The media reported that the government intended to put in place a system of import quotas and rationing of food and fuel. This is the latest in a long list of interventions over the past two years to address growing balance of payments problems. Like previous measures, this also only addresses the outward manifestation of a larger problem in the economy, but not its origin. Therefore, this political step will also prove to be futile in the end.
The government made the right decision a few months ago by removing price controls on a few selected products in the markets. Instead of quotas and additional controls, what is needed now is to withdraw from further interventions in financial and foreign exchange markets.
Sri Lanka has imposed an ever-growing web of controls on imports since April 2020, but the trade deficit remains stubbornly high. Between January and October 2021, imports increased by 26.5% and the overall trade balance increased by 34% to reach $ 6,498 million. And this, despite a good performance of exports, which increased by 22.1%. The problem is not with exports but with imports caused by excess demand in the economy.
The government pursues an extremely flexible monetary policy, artificially keeping interest rates down thanks to the interventions of the Central Bank. They also record a large budget deficit, financed by credit from the central bank or money printing. It is these two factors that fuel domestic demand and hence the import spiral. Curing the disease requires attacking its root, any other solution will only bring temporary relief at best.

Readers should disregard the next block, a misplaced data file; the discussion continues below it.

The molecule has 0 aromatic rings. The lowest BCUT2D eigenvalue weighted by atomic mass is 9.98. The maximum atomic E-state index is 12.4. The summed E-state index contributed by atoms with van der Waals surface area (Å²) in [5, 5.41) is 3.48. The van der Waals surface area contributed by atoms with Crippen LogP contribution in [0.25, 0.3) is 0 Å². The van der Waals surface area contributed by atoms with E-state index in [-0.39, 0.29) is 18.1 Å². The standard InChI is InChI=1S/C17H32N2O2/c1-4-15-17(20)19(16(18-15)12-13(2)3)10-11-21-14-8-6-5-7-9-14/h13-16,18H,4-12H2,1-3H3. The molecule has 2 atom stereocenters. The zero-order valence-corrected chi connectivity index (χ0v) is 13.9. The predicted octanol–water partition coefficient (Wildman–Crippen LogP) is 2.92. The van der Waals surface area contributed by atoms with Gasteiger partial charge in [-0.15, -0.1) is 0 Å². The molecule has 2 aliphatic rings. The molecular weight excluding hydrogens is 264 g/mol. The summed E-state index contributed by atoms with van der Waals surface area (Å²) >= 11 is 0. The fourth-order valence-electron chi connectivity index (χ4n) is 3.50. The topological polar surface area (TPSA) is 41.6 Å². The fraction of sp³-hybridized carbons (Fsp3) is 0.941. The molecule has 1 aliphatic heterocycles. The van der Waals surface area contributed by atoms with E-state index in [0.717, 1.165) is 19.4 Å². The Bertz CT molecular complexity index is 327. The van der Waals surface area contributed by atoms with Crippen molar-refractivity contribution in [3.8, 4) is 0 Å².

Quotas and rationing – that’s what a voucher system entails are cumbersome and expensive to implement. They are also prone to corruption. Rationing will inevitably create black markets as coupons obtained by those best placed to acquire them are redeemed.
Existing import restrictions are hurting domestic trade, exports and consumers who face rising prices due to shortages. People often characterize the move towards a larger trade deficit as “worsening”, this terminology is flawed and reflects a failure to understand that imports and exports are good for the good functioning of an economy.
By purchasing goods and services at a lower price than it costs to produce them domestically, the nation benefits from imports. By selling goods and services in world markets, at prices higher to them than what he could earn by selling only at home, he profits from exports.
What a country can produce is determined by the resources available. It also determines the standard of living of a country. Given the limitation of a fixed set of resources, if a country tries to produce every item it needs, it may not be very efficient in how it uses scarce resources. Cutting back on imports restricts the inputs available for local production.
There may be things that can be produced efficiently while others may not be so well. It makes sense to allow a country to produce what it has a relative advantage in producing and import what it does not. Imports are therefore necessary for export growth.
The proposed imposition of quotas will further harm the economy and increase the suffering of citizens. The government must tackle the fundamental problem; tighten monetary and fiscal policy, free up the currency, and craft an appropriate stimulus package that can prevent further deterioration.
This will undoubtedly cause a shock – but then allow trade and economic activity to resume. The alternative, however, is much worse; suppressing the symptoms of the disease will also stifle economic activity, leading to slow and certain impoverishment with no hope of growth.
Advocata is an independent political think tank based in Colombo, Sri Lanka. We research, provide commentary and organize events to promote sound political ideas compatible with a free society in Sri Lanka. Visit advocata.org for more information.
Advocata spokespersons are available for live and pre-recorded interviews via 077 4858401
Communication Manager, Advocata Institute
Email: [email protected]